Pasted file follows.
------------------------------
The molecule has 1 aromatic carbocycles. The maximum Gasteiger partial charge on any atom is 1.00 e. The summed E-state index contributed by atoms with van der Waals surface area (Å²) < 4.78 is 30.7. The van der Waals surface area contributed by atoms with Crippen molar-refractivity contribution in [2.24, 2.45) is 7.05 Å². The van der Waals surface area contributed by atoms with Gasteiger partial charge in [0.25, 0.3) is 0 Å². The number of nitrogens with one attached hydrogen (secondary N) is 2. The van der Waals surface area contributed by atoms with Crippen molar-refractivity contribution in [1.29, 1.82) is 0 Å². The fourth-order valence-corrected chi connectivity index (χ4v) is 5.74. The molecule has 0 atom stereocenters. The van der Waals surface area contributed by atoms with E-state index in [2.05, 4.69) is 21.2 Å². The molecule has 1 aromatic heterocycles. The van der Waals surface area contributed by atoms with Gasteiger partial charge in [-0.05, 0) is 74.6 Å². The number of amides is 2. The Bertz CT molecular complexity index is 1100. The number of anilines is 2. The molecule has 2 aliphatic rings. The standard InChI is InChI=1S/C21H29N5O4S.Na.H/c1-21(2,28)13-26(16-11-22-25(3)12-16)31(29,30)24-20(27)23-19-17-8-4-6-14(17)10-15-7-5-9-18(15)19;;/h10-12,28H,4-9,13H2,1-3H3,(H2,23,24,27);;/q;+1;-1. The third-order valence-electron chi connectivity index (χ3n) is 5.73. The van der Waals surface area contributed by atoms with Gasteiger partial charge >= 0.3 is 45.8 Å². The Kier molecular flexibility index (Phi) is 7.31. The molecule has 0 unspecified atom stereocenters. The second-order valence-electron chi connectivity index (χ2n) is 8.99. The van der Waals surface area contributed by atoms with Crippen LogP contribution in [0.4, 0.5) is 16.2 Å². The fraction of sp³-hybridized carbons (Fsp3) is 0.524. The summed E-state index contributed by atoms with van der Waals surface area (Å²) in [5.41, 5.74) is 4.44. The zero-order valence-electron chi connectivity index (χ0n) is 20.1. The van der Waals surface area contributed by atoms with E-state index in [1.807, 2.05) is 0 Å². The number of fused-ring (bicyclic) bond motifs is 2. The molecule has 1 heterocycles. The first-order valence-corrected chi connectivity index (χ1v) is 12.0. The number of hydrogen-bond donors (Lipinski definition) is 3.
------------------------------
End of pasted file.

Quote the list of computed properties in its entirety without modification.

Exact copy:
The molecule has 1 aromatic carbocycles. The maximum Gasteiger partial charge on any atom is 1.00 e. The summed E-state index contributed by atoms with van der Waals surface area (Å²) < 4.78 is 30.7. The van der Waals surface area contributed by atoms with Crippen molar-refractivity contribution in [2.24, 2.45) is 7.05 Å². The van der Waals surface area contributed by atoms with Gasteiger partial charge in [0.25, 0.3) is 0 Å². The number of nitrogens with one attached hydrogen (secondary N) is 2. The van der Waals surface area contributed by atoms with Crippen molar-refractivity contribution in [1.29, 1.82) is 0 Å². The fourth-order valence-corrected chi connectivity index (χ4v) is 5.74. The molecule has 0 atom stereocenters. The van der Waals surface area contributed by atoms with E-state index in [2.05, 4.69) is 21.2 Å². The molecule has 1 aromatic heterocycles. The van der Waals surface area contributed by atoms with Gasteiger partial charge in [-0.05, 0) is 74.6 Å². The number of amides is 2. The Bertz CT molecular complexity index is 1100. The number of anilines is 2. The molecule has 2 aliphatic rings. The standard InChI is InChI=1S/C21H29N5O4S.Na.H/c1-21(2,28)13-26(16-11-22-25(3)12-16)31(29,30)24-20(27)23-19-17-8-4-6-14(17)10-15-7-5-9-18(15)19;;/h10-12,28H,4-9,13H2,1-3H3,(H2,23,24,27);;/q;+1;-1. The third-order valence-electron chi connectivity index (χ3n) is 5.73. The van der Waals surface area contributed by atoms with Gasteiger partial charge >= 0.3 is 45.8 Å². The Kier molecular flexibility index (Phi) is 7.31. The molecule has 0 unspecified atom stereocenters. The second-order valence-electron chi connectivity index (χ2n) is 8.99. The van der Waals surface area contributed by atoms with Crippen LogP contribution in [0.4, 0.5) is 16.2 Å². The fraction of sp³-hybridized carbons (Fsp3) is 0.524. The summed E-state index contributed by atoms with van der Waals surface area (Å²) in [5.41, 5.74) is 4.44. The zero-order valence-electron chi connectivity index (χ0n) is 20.1. The van der Waals surface area contributed by atoms with E-state index in [1.807, 2.05) is 0 Å². The number of fused-ring (bicyclic) bond motifs is 2. The molecule has 1 heterocycles. The first-order valence-corrected chi connectivity index (χ1v) is 12.0. The number of hydrogen-bond donors (Lipinski definition) is 3.